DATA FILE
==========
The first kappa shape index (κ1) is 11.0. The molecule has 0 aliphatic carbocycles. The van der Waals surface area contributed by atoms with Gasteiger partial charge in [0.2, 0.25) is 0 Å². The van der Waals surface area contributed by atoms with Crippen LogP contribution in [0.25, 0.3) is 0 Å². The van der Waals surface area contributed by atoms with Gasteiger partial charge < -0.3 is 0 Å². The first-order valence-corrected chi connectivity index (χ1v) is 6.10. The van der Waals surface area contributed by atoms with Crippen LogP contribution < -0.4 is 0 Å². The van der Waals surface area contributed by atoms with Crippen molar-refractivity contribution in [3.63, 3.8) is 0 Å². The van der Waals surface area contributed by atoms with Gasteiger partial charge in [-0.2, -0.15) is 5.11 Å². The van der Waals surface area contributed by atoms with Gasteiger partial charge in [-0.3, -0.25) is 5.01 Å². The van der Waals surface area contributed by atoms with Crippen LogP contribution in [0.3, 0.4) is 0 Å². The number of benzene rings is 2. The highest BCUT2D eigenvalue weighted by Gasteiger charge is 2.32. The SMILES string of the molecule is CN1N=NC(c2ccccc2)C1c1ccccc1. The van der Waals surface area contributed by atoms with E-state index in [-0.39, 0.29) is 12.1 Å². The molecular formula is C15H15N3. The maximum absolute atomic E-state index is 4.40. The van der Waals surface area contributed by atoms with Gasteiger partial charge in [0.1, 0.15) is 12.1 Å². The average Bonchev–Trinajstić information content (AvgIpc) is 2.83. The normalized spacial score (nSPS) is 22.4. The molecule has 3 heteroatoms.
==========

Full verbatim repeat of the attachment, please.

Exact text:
The first kappa shape index (κ1) is 11.0. The molecule has 0 aliphatic carbocycles. The van der Waals surface area contributed by atoms with Gasteiger partial charge in [0.2, 0.25) is 0 Å². The van der Waals surface area contributed by atoms with Crippen LogP contribution in [0.25, 0.3) is 0 Å². The van der Waals surface area contributed by atoms with Gasteiger partial charge < -0.3 is 0 Å². The first-order valence-corrected chi connectivity index (χ1v) is 6.10. The van der Waals surface area contributed by atoms with Crippen LogP contribution < -0.4 is 0 Å². The van der Waals surface area contributed by atoms with Crippen molar-refractivity contribution in [3.63, 3.8) is 0 Å². The van der Waals surface area contributed by atoms with Gasteiger partial charge in [-0.2, -0.15) is 5.11 Å². The van der Waals surface area contributed by atoms with Gasteiger partial charge in [-0.3, -0.25) is 5.01 Å². The van der Waals surface area contributed by atoms with Crippen LogP contribution in [0.3, 0.4) is 0 Å². The number of benzene rings is 2. The highest BCUT2D eigenvalue weighted by Gasteiger charge is 2.32. The SMILES string of the molecule is CN1N=NC(c2ccccc2)C1c1ccccc1. The van der Waals surface area contributed by atoms with E-state index in [-0.39, 0.29) is 12.1 Å². The molecular formula is C15H15N3. The maximum absolute atomic E-state index is 4.40. The van der Waals surface area contributed by atoms with Gasteiger partial charge in [0.1, 0.15) is 12.1 Å². The average Bonchev–Trinajstić information content (AvgIpc) is 2.83. The normalized spacial score (nSPS) is 22.4. The molecule has 3 heteroatoms.